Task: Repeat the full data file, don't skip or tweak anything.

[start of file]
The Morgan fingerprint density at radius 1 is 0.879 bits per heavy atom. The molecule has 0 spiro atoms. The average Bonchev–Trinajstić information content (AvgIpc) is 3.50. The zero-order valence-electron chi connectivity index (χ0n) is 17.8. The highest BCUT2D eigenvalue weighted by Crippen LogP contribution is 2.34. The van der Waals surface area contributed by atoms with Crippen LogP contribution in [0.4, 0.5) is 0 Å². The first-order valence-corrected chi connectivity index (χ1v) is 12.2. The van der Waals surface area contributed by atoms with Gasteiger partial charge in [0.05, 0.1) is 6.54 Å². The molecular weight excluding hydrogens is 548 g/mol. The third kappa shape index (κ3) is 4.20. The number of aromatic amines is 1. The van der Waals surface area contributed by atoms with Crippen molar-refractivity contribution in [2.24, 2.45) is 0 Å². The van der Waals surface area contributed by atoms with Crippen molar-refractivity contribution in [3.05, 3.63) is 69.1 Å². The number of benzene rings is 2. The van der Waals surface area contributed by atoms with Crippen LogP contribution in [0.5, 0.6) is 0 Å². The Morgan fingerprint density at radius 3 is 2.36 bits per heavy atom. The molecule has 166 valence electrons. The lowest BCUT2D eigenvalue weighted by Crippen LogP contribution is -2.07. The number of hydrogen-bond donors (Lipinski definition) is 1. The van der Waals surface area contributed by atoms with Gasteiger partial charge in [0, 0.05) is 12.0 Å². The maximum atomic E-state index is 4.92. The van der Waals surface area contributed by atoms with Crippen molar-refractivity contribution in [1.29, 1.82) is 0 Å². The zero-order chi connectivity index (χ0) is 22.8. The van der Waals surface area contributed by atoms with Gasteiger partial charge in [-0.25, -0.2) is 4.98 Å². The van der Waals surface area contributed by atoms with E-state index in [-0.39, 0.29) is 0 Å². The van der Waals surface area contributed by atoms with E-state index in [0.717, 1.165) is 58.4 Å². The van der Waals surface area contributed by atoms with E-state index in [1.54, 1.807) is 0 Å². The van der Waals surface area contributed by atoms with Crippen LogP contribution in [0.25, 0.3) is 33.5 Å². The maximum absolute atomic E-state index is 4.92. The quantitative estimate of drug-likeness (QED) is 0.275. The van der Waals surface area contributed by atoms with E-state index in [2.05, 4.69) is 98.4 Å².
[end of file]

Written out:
The Morgan fingerprint density at radius 1 is 0.879 bits per heavy atom. The molecule has 0 spiro atoms. The average Bonchev–Trinajstić information content (AvgIpc) is 3.50. The zero-order valence-electron chi connectivity index (χ0n) is 17.8. The highest BCUT2D eigenvalue weighted by Crippen LogP contribution is 2.34. The van der Waals surface area contributed by atoms with Crippen LogP contribution in [0.4, 0.5) is 0 Å². The first-order valence-corrected chi connectivity index (χ1v) is 12.2. The van der Waals surface area contributed by atoms with Gasteiger partial charge in [0.05, 0.1) is 6.54 Å². The molecular weight excluding hydrogens is 548 g/mol. The third kappa shape index (κ3) is 4.20. The number of aromatic amines is 1. The van der Waals surface area contributed by atoms with Crippen molar-refractivity contribution in [2.24, 2.45) is 0 Å². The van der Waals surface area contributed by atoms with Crippen molar-refractivity contribution in [3.05, 3.63) is 69.1 Å². The number of benzene rings is 2. The van der Waals surface area contributed by atoms with Crippen LogP contribution in [0.5, 0.6) is 0 Å². The Morgan fingerprint density at radius 3 is 2.36 bits per heavy atom. The molecule has 166 valence electrons. The lowest BCUT2D eigenvalue weighted by Crippen LogP contribution is -2.07. The number of hydrogen-bond donors (Lipinski definition) is 1. The van der Waals surface area contributed by atoms with Gasteiger partial charge in [0, 0.05) is 12.0 Å². The maximum atomic E-state index is 4.92. The van der Waals surface area contributed by atoms with Crippen molar-refractivity contribution in [1.29, 1.82) is 0 Å². The zero-order chi connectivity index (χ0) is 22.8. The van der Waals surface area contributed by atoms with Gasteiger partial charge in [-0.25, -0.2) is 4.98 Å². The van der Waals surface area contributed by atoms with E-state index in [-0.39, 0.29) is 0 Å². The van der Waals surface area contributed by atoms with E-state index in [0.717, 1.165) is 58.4 Å². The van der Waals surface area contributed by atoms with E-state index in [1.54, 1.807) is 0 Å². The van der Waals surface area contributed by atoms with Crippen LogP contribution in [0.25, 0.3) is 33.5 Å². The maximum absolute atomic E-state index is 4.92. The quantitative estimate of drug-likeness (QED) is 0.275. The van der Waals surface area contributed by atoms with E-state index in [2.05, 4.69) is 98.4 Å².